Emerging technologies like intelligent automation, IOT, and 5G may have come on the scene at precisely the right time.
The Covid-19 outbreak has brought new realities to light that, only just a few months ago, seemed unimaginable. Stay-at-home orders are keeping many people close to home, with businesses embracing flexible working models they may once have shunned. And social distancing – along with frequent cleaning of technology devices, hands and surfaces – is widely accepted as the new norm.
That doesn’t mean that adopting these new precautionary measures has been easy, though. A strict physical distance must be kept in order to prevent the spread of contagions in working environments. Frontline workers in healthcare, public safety, retail, manufacturing and transportation & logistics have found it particularly challenging to maintain a three or six-foot separation from other people while maintaining essential services.
Handoffs from employees to customers are still occurring at curbside and drive-thru lanes. Blood draws, medical treatments and other patient care actions still require clinicians to be in close proximity to patients. And those producing, picking, packing and delivering goods to maintain supply chain continuity and support a booming e-commerce market will inevitably – at some point – come into close contact with colleagues, customers or both. In some countries, stores and restaurants have started to reopen and workers are now returning to offices. And while many new precautionary measures are in place, despite best efforts there are just some scenarios in which it is impossible to fully comply with social distancing recommendations and requirements.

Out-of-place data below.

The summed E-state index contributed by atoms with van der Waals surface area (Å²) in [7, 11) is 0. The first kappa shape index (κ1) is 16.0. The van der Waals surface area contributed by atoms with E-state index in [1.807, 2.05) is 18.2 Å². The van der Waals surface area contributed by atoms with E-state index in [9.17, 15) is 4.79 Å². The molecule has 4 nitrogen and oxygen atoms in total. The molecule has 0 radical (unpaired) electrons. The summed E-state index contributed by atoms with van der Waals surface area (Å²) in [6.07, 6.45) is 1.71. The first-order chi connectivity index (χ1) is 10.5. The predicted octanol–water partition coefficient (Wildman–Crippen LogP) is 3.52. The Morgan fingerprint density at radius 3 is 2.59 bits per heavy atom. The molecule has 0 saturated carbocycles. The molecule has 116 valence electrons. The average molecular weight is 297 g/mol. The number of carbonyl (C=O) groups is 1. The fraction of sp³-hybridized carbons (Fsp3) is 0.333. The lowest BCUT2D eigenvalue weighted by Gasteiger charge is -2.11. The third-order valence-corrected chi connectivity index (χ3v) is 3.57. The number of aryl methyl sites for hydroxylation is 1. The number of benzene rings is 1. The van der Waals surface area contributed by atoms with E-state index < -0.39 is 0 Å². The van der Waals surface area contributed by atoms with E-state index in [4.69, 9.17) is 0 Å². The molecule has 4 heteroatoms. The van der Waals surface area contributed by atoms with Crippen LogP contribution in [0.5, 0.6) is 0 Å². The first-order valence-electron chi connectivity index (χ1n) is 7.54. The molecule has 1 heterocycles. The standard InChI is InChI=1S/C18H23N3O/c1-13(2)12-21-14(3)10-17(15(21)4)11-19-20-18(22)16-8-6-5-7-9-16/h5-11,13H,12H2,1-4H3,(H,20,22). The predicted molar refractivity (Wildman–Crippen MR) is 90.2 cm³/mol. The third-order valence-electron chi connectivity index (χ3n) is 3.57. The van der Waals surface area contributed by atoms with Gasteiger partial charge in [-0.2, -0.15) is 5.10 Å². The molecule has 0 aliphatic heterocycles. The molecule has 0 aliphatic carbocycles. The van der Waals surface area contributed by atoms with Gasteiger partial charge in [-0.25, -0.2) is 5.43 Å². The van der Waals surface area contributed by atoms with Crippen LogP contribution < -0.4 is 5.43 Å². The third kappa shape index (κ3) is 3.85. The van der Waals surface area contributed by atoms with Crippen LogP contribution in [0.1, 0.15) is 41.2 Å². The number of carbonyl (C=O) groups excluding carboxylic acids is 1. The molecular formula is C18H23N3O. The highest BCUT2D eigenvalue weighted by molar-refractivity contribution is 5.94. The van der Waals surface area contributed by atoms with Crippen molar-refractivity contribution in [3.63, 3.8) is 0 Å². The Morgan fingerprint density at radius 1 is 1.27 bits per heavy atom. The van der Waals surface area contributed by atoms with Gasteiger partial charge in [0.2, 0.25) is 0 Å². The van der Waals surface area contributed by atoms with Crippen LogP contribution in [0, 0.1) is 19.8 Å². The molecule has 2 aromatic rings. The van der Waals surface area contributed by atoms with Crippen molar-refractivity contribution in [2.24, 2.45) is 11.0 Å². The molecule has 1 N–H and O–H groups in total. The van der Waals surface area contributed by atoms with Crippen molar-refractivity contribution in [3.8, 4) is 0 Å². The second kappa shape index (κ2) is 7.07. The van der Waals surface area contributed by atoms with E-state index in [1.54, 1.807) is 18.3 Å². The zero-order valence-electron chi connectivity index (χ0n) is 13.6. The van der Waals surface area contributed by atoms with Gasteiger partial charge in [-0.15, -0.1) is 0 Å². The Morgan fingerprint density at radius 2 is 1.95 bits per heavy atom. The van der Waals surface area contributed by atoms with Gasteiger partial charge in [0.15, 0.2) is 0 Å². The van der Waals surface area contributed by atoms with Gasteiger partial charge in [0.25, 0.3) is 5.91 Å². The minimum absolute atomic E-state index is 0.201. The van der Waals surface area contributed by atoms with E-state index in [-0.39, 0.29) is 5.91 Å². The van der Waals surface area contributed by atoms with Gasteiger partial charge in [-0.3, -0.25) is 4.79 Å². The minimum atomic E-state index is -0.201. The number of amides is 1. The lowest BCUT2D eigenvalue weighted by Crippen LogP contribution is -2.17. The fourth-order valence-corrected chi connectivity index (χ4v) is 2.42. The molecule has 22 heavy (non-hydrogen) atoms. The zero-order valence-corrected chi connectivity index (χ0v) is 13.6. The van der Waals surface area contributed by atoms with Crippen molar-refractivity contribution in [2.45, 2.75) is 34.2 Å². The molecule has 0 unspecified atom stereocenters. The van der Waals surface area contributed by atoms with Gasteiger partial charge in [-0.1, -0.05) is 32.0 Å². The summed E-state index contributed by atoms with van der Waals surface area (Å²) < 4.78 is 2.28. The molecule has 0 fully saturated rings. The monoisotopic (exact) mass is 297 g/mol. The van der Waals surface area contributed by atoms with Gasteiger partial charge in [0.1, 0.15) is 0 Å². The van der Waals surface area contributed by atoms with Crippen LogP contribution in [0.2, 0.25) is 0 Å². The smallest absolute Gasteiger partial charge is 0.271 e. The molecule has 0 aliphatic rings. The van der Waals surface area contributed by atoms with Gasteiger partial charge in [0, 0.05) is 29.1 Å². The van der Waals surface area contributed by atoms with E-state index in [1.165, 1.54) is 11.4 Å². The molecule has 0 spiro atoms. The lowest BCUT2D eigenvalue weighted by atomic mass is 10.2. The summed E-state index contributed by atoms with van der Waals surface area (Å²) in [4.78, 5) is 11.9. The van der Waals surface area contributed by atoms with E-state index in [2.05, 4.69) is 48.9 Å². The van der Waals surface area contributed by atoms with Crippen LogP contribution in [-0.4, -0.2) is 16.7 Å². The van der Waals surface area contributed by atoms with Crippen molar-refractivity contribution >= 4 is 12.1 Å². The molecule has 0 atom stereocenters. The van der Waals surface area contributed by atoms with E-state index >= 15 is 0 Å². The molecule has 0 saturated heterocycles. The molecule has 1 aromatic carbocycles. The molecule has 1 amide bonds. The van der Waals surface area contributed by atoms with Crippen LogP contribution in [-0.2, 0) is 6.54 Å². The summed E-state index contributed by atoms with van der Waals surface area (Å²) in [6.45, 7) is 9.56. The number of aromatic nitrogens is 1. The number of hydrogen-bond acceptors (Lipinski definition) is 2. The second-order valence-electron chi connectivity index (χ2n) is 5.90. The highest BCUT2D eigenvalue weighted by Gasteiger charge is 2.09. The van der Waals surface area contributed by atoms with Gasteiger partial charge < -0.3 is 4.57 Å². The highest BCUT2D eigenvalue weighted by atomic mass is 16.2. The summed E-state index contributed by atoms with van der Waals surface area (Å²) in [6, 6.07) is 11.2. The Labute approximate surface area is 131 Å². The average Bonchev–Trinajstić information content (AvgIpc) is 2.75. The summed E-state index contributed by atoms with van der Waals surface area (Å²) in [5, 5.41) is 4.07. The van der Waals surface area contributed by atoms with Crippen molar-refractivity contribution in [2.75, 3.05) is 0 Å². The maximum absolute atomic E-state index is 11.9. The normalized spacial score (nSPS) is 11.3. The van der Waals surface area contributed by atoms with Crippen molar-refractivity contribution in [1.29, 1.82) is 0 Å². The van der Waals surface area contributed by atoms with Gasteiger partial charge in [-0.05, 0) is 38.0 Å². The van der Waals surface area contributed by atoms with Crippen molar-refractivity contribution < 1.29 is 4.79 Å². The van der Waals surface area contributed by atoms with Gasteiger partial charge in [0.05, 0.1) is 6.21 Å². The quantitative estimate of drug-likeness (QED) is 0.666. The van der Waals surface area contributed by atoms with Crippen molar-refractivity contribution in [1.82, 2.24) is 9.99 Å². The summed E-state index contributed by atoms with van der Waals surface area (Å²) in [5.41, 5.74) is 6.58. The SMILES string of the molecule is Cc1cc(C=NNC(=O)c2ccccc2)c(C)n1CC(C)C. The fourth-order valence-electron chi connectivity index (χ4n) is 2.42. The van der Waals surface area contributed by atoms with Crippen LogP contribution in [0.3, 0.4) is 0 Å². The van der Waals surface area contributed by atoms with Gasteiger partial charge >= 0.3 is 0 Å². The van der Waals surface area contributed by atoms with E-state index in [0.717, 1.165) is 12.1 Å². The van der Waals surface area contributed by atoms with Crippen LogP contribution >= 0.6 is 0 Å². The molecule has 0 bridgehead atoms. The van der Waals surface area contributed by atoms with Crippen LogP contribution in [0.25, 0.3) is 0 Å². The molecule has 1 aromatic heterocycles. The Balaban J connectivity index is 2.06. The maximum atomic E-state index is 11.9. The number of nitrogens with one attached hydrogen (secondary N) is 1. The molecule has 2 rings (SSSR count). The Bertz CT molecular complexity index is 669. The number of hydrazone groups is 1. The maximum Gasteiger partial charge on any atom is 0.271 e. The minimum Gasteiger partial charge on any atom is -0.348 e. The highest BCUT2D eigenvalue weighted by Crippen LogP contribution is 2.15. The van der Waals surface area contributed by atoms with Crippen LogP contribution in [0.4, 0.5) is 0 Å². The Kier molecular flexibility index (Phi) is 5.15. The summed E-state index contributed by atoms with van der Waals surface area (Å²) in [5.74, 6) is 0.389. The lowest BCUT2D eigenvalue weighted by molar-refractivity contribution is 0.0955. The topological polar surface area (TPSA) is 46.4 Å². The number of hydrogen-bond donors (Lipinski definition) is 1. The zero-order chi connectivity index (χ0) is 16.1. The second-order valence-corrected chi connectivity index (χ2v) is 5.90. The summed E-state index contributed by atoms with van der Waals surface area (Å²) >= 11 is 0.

But in the new normal, where social distancing is a necessity to ensure the contagion is contained, how can the number of these situations be reduced? We are quickly discovering many instances in which technology can help workers and their customers minimize close-contact scenarios, if not eliminate them all together.
Artificial intelligence (AI)
Traditionally, patient triage and initial diagnostics have been conducted in person by healthcare team members – an approach which would currently present a risk to both the patient and the healthcare worker. Now, some are being done online or over the phone with a list of pre-identified questions to minimize the risk of potential contagion exposure to other patients and clinicians. This new practice has proved valuable from a social distancing perspective, but has not yet been implemented at the level required to be highly effective or efficient from an operational perspective given the labor resources required to virtually screen patients.
Instead, artificial intelligence could be used to conduct the initial screening of patients without human interface and likewise guide patients to the right direction based on the severity of their conditions. In-person diagnosis can still be conducted, but should only occur if deemed necessary. Artificial intelligence can gain info, process it and provide the output to the patients and care team members via machine learning algorithms, eliminating the need for close physical contact.